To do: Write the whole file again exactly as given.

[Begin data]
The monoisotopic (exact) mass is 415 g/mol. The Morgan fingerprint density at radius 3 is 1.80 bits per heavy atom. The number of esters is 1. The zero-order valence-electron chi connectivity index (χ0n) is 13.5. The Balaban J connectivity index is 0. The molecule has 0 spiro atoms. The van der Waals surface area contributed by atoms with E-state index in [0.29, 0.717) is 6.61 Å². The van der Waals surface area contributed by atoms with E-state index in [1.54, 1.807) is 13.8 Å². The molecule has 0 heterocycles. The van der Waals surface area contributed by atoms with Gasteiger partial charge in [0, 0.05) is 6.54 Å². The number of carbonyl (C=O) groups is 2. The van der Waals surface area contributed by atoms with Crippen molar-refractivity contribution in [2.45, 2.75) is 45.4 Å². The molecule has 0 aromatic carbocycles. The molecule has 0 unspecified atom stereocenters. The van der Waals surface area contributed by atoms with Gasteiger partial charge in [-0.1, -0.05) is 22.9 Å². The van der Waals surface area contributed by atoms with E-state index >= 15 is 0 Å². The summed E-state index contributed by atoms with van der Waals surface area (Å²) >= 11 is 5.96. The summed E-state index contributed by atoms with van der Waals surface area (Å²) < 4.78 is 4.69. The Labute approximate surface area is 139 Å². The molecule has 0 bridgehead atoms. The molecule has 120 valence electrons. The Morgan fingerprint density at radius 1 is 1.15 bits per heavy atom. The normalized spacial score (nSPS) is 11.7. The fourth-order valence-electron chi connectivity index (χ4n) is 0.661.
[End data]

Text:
The monoisotopic (exact) mass is 415 g/mol. The Morgan fingerprint density at radius 3 is 1.80 bits per heavy atom. The number of esters is 1. The zero-order valence-electron chi connectivity index (χ0n) is 13.5. The Balaban J connectivity index is 0. The molecule has 0 spiro atoms. The van der Waals surface area contributed by atoms with E-state index in [0.29, 0.717) is 6.61 Å². The van der Waals surface area contributed by atoms with E-state index in [1.54, 1.807) is 13.8 Å². The molecule has 0 heterocycles. The van der Waals surface area contributed by atoms with Gasteiger partial charge in [0, 0.05) is 6.54 Å². The number of carbonyl (C=O) groups is 2. The van der Waals surface area contributed by atoms with Crippen molar-refractivity contribution in [2.45, 2.75) is 45.4 Å². The molecule has 0 aromatic carbocycles. The molecule has 0 unspecified atom stereocenters. The van der Waals surface area contributed by atoms with Gasteiger partial charge in [-0.1, -0.05) is 22.9 Å². The van der Waals surface area contributed by atoms with E-state index >= 15 is 0 Å². The summed E-state index contributed by atoms with van der Waals surface area (Å²) >= 11 is 5.96. The summed E-state index contributed by atoms with van der Waals surface area (Å²) < 4.78 is 4.69. The Labute approximate surface area is 139 Å². The molecule has 0 bridgehead atoms. The molecule has 120 valence electrons. The Morgan fingerprint density at radius 1 is 1.15 bits per heavy atom. The normalized spacial score (nSPS) is 11.7. The fourth-order valence-electron chi connectivity index (χ4n) is 0.661.